Dayton Police Department

A woman is dead following a shooting involving three Dayton Police Officers.

 

A statement released by the Dayton Police Department stated officers were responding to a domestic violence call at 12:15 Sunday morning when they encountered 35-year-old Kisha Arrone.  Police say Arrone was armed and threatening to kill her partner.

Police found Arrone driving a pickup truck on Wexford Avenue and directed her to stop the vehicle. When she refused, officers set up spike strips to puncture the truck’s tires.

 

Dayton Sees Support For Body Camera Program

Sep 23, 2015
Local police departments are taking steps toward equipping officers with body cameras.
User: Scott Davidson / Flickr/Creative Commons

The Dayton Police Department has received positive feedback from a survey asking about using body cameras for its officers.

 

City officials say 1,452 people responded and 845 of those lived in Dayton proper. Overwhelmingly, residents said they would feel safer if officers were wearing cameras and they also said it was acceptable to be video recorded by police.

 

Dayton police are asking for the public to comment on the department’s decision to purchase body cameras for its officers.

The Dayton Daily News reports an online survey went live this week and will be open for Dayton residents until July 31. Questions ask about people’s feelings about police, interactions with the community, ways they think body cameras would help officers and when and where they should be used.

Dr. Kimberly Barrett (left) and Dr. Joann Wright Mawasha organized the forum at Wright State along with Dayton Police.
Lewis Wallace / WYSO

About fifty people attended a forum on race and policing at Wright State Tuesday evening intended to move community members from dialogue to action around racial bias and police.

“There’s a difficult and torturous history of race and policing in this country,” said Dayton Police Chief Richard Biehl, who helped facilitate. “That history is not over. We’re still living it.”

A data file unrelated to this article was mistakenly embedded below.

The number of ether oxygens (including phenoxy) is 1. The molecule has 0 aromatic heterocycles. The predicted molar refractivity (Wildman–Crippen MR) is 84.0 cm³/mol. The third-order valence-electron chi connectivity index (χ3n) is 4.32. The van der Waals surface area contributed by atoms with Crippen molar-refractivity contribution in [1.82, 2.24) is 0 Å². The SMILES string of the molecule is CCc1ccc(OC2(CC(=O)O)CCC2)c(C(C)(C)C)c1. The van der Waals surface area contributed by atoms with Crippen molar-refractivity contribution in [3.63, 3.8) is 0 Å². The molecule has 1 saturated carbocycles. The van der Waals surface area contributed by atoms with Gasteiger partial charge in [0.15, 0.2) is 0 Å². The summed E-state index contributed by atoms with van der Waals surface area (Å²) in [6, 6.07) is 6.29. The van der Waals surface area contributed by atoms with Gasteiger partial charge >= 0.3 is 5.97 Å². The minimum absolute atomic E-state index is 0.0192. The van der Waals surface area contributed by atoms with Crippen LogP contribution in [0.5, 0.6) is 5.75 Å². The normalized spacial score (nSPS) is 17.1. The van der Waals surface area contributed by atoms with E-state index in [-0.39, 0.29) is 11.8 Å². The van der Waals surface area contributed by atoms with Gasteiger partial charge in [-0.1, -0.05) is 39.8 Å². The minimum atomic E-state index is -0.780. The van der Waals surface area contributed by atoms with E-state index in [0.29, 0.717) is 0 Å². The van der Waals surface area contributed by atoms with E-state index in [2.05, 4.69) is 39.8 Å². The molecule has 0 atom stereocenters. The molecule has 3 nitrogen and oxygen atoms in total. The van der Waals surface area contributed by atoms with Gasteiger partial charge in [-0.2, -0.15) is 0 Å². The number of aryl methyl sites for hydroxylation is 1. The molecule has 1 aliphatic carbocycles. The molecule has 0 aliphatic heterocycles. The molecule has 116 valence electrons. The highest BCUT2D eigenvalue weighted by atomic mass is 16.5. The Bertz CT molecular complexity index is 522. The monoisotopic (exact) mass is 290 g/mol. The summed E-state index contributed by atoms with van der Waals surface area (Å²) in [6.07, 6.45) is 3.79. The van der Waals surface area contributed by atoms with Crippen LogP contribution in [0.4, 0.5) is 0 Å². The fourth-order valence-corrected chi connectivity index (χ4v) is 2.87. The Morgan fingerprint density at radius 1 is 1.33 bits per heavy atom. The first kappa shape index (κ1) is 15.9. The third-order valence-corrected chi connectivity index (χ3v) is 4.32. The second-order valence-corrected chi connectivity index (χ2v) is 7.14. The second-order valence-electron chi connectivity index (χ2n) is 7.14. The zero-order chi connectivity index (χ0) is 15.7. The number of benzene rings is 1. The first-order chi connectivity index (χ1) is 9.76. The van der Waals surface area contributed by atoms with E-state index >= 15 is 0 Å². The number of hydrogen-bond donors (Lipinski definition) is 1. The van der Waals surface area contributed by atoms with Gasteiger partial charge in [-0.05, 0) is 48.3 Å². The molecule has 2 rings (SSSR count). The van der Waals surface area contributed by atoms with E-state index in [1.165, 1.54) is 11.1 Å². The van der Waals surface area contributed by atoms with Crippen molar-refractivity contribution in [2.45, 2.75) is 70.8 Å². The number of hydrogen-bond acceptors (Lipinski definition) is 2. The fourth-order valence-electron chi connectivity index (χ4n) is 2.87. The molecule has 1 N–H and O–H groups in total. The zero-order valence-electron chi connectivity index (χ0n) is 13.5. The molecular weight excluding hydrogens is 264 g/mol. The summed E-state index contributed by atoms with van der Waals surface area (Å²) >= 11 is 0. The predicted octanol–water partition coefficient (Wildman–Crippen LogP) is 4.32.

The Dayton Mediation Center and two Dayton police officers want to help ease tensions following reports of white officers shooting unarmed black people in recent months, including the nearby shooting of John Crawford III at the Beavercreek Walmart.

Dayton Police Chief Richard Biehl acknowledges issues with diversity within the city's police department.
City of Dayton Police Department Website

Despite efforts to address racial disparities within its ranks, the Dayton Police Department hasn't increased the percentage of black officers. 

A 2008 lawsuit by the U.S. Department of Justice found the Dayton police and fire departments engaged in hiring practices that discriminated against African Americans. The criticisms focused on written and physical tests that were eliminating African-American candidates.

Dayton Police Chief, Richard Biehl, says there were problems with the testing.

Major Brian Johns DPD

This week, City officials will dedicate a mural in honor of fallen Dayton Police Officer William "Steve" Whalen who was killed in the line of duty in 1991 while attempting to stop a vehicle wanted in connection with a shooting at a local hotel.

In the incident, the driver opened the rear window of his truck and fired an AR-15 rifle. Whalen returned fire twice but was struck in the head and killed. The suspect was apprehended and sentenced to life in prison. In 2011, then Governor Ted Strickland, denied the clemency request of Karl Vultee—the man who killed Whalen.

Dayton police have closed the case of RTA bus driver Rickey Wagoner who claimed he was attacked on the job earlier this year, saying the evidence doesn’t support Wagoner’s story.

Wagoner, who is white, told police in February he stepped off his bus in the 1900 block of Lakeview Avenue in Dayton to investigate a loss of power and was attacked by three black men. Claiming he was shot and stabbed while fighting back, Wagoner said his attackers used racial language. The incident was being investigated as a hate crime.

 

U.S. Department of Transportation, Federal Highway Administration
U.S. Department of Transportation, Federal Highway Administration

You open your mail and there it is – a picture of your car allegedly speeding through town or sailing through the red light at an intersection. Ready to proclaim your innocence, you wait for your day in court. But, if you reside in any of the 15 Ohio communities that use traffic enforcement cameras, that’s not what you get. In most cases, you’ll get an administrative hearing.

That's the reason traffic cameras are being challenged in courts around Ohio. One case has reached the Ohio Supreme Court and could have an impact on local communities that use traffic cameras.

Jerry Kenney

The Dayton Police Department has begun a crackdown on traffic violations in the I-75 construction zone through downtown.  The stepped up enforcement efforts will run through September during periods of heavy traffic.

Police say they’ll be on the lookout for speed, lane change, and tailgating violations.  They’ll also be on the lookout for aggressive drivers.

No warnings will be issued and so motorists need to know the law, according to Sergeant John Ross with the Dayton PD.

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